A trip to the dentist. The following adjectives immediately come to mind for most people: painful, uncomfortable, anxiety-inducing, and the-last-thing-I-want-to-do-8AM-Monday-morning.
This weekend those associations have drastically changed for me in what I think will be a lasting way. At this moment I know a trip to the dentist can be empathetic, familial, and even profound. Now I know what you’re thinking, “Rachel, is it possible you’ve just spent too much time in sun? Is it perhaps too hot for you down there in Haiti to think clearly? Have you lost touch with your senses in the four months since your last dental appointment?”
Perhaps. But at least at in this moment, I concede publicly and officially that working with a group of dentists today I was completely and utterly moved by what I was a part of. That today I can think of nothing better than a trip to the dentist. That’s why I’m writing now–only a few hours after returning from the clinic–rather than giving myself time to reflect and gather my thoughts. I was so affected today, I wanted to utilize my momentum to write.
This morning we woke up at 6AM for what promised to be a chaotic day to say the least. A group of about 20 dentists from Dental Care for Children had arrived the night before and in three hours set up a fully-functional dental clinic in our medical center in the dark of night. They are part of an organization that sends groups of dental volunteers around the world 15 times a year to provide free dental care to communities like ours. The group of 20 we had at Espwa was one of those 15. Not only is the program competitive for dentists to volunteer with in general, but Haiti is their most difficult and trying destination. So of all the groups they send, this one is unique.
“These are the best of the best,” Dr. Tozzer, the founder, told me today. “They really are the A-Team.”
Between 9AM and 6PM today, with 6 operational dental chairs the group saw 156 children. They cleaned 156 mouths, conducted at least one root canal, pulled several teeth, and placed toothbrushes, toothpaste, and a toy into the hands of each child. That, in and of itself, was a feat. It was incredible to see them in action, a well-oiled machine. But at the end of the day what stuck with me wasn’t the efficiency of the day or the statistics, but the compassion.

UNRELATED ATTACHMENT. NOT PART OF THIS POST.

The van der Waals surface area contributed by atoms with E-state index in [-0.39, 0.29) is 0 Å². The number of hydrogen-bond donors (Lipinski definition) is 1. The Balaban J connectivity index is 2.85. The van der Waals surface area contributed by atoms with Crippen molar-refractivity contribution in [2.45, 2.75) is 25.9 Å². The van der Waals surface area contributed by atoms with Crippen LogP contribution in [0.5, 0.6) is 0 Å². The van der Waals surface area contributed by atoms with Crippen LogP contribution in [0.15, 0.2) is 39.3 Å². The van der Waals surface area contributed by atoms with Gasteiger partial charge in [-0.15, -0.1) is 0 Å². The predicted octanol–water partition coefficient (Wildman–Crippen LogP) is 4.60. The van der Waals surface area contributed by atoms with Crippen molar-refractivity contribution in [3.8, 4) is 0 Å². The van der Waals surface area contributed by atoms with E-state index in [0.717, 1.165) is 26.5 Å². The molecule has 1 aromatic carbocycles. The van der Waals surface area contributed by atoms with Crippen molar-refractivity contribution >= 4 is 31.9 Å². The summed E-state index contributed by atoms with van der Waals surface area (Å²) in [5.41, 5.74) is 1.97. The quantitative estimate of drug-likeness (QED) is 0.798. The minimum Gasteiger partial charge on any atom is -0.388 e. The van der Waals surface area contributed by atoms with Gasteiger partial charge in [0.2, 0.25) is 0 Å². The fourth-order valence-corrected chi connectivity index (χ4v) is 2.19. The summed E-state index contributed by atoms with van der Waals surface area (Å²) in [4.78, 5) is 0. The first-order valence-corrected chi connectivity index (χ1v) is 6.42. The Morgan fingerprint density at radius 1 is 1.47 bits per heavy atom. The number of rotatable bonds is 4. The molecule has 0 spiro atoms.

One by one we walked the children into the dental rooms. Each room was equip with three reclining chairs, six dentists clad in red scrubs with extendable glasses and lights shining out from their noses, music playing, and tables fully stocked with the full array of scary, shiny, metal tools. Most kids entered timidly, quietly and found their seat, exiting just a few minutes later to collect their toy.
One little girl, Beth, entered much the same. Eyes wide, fixated on the nearest dentist, Mona, hands nervously groping at each other behind her back. Before long it became obvious she was more apprehensive than most. When it came time for her to sit in the chair her eyes filled with tears and she vigorously shook her head, pulling against the dentist trying to seat her there.
When I came into the room her tears threatened to break as she stared glassy eyed at her friend lying in the chair in her place.
“See, not so bad,” Mona told her, “It doesn’t hurt.”
I squatted down besides her and rubbed her back, repeating the same. “Pa fe mal. Facile. Ou brave. Ou cabab.”